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A Short History of Man  By  cover art

A Short History of Man

By: Hans-Hermann Hoppe
Narrated by: Millian Quinteros
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Publisher's Summary

A Short History of Man: Progress and Decline represents nothing less than a sweeping revisionist history of mankind, in a concise and listenable volume. Dr. Hans-Hermann Hoppe skillfully weaves history, sociology, ethics, and Misesian praxeology to present an alternative - and highly challenging - view of human economic development over the ages.

As always, Dr. Hoppe addresses the fundamental questions as only he can. How do family and social bonds develop? Why is the concept of private property so vitally important to human flourishing? What made the leap from a Malthusian subsistence society to an industrial society possible? How did we devolve from aristocracy to monarchy to social democratic welfare states? And how did modern central governments become the all-powerful rulers over nearly every aspect of our lives?

Dr. Hoppe examines and answers all of these often thorny questions without resorting to platitudes or bowdlerized history. This is Hoppe at his best: calmly and methodically skewering sacred cows.

©2015 Ludwig von Mises Institute (P)2016 Ludwig von Mises Institute

What listeners say about A Short History of Man

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    1 out of 5 stars

Narrative misread: I want my credit back.

Don't waste your MONEY. 1 star is too much, but it was required in order for me to review this book. I hadn't even settled in before the narrator, on the third page of the foreword, - 6th paragraph in fact - reverses the author's meaning by switching the word "unfortunately" to "fortunately". how can I go forward and trust the narrators fidelity?

5 people found this helpful

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Bad narration for a pretty good book

It's actually tough to tell how good this book may be when it's so difficult to listen to. The narrator's style would make Christopher Walken cringe. He seems to have gone to great lengths to eliminate all emotion from his reading. The sound quality is also fairly bad.

5 people found this helpful

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A good general overview

Consistent with other Austrian historical works , primarily Mises/Rothbard. Good starting read If familiar. with marginalism, basic Praxeology, time preference, and Austrian Business Cycle Theory.

2 people found this helpful

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Very good book

Hoppe always give very nice arguments.
Thee book is small but very precise. In other books, Hoppe explores in detail many things he mentioned in this book.

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Well worth the time

Incredible piece of work. Well worth the time to losten or read. I learned more in a few hours a semester of history.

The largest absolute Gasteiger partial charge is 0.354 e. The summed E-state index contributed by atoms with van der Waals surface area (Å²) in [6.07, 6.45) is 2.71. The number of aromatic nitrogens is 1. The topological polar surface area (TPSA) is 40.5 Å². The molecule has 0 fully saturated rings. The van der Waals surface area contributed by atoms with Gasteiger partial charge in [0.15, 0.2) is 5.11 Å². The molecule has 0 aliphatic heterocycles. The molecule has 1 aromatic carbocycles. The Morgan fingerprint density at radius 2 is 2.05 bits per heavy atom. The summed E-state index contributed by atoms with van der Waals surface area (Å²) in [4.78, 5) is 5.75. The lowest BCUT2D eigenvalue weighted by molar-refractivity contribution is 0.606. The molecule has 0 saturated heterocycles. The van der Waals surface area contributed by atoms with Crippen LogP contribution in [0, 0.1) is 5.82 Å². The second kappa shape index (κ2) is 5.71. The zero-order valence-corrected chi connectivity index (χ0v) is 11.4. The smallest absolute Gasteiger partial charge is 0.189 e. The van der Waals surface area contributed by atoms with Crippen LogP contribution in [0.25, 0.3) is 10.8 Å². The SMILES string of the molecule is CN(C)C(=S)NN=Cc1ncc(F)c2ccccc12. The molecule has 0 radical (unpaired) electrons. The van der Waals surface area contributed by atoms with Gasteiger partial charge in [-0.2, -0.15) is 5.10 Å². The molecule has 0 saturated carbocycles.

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truly eye-opening

Unless one believes in conspiracy theories involving freemasons, world Jewry or reptilians, there is no better, more sane explanation for the current state of affairs in politics, state craft and economics.

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Brief and Concise

The title of this book reveals that it is not meant to be expansive. Nevertheless, Dr. Hoppe does ably cover the material found herein. We come away with the realization that mankind thinks he does well when he embraces democracy. Unfortunately when he does so, he has actually embraced yet another form of tyranny.

Millian Quinteros seems to be a bit hurried as he reads the text. But, I nevertheless appreciate the fact that he did read it!

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Hans Hoppe is my favorite intellectual

Hans Herman Hoppe is my favorite, and the greatest intellectual of our time. His application of the praxeological method to reconstruct human history is guaranteed to be more accurate than any human history class you've ever taken.

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Prehistoric Fairytale

Author's creation of prehistoric societies with no proof of ever having existed is very annoying.

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  • Emir
  • 10-13-20

enlightening

follow along on an amazing journey as we see how mankind became civilised through the introduction of private property norms and how it changed culture forever. a must listen

1 person found this helpful

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  • Amazon Customer
  • 03-17-22

fascinating essay on the causes of progress

My favorite part was the first half of the book where HHH talks about the early evolution of intelligence, family, and private property. That was fascinating.
Having read his masterpiece Democracy: The God that Failed, the second half of this essay was already familiar to me, though the reiteration of the arguments was still interesting to hear again.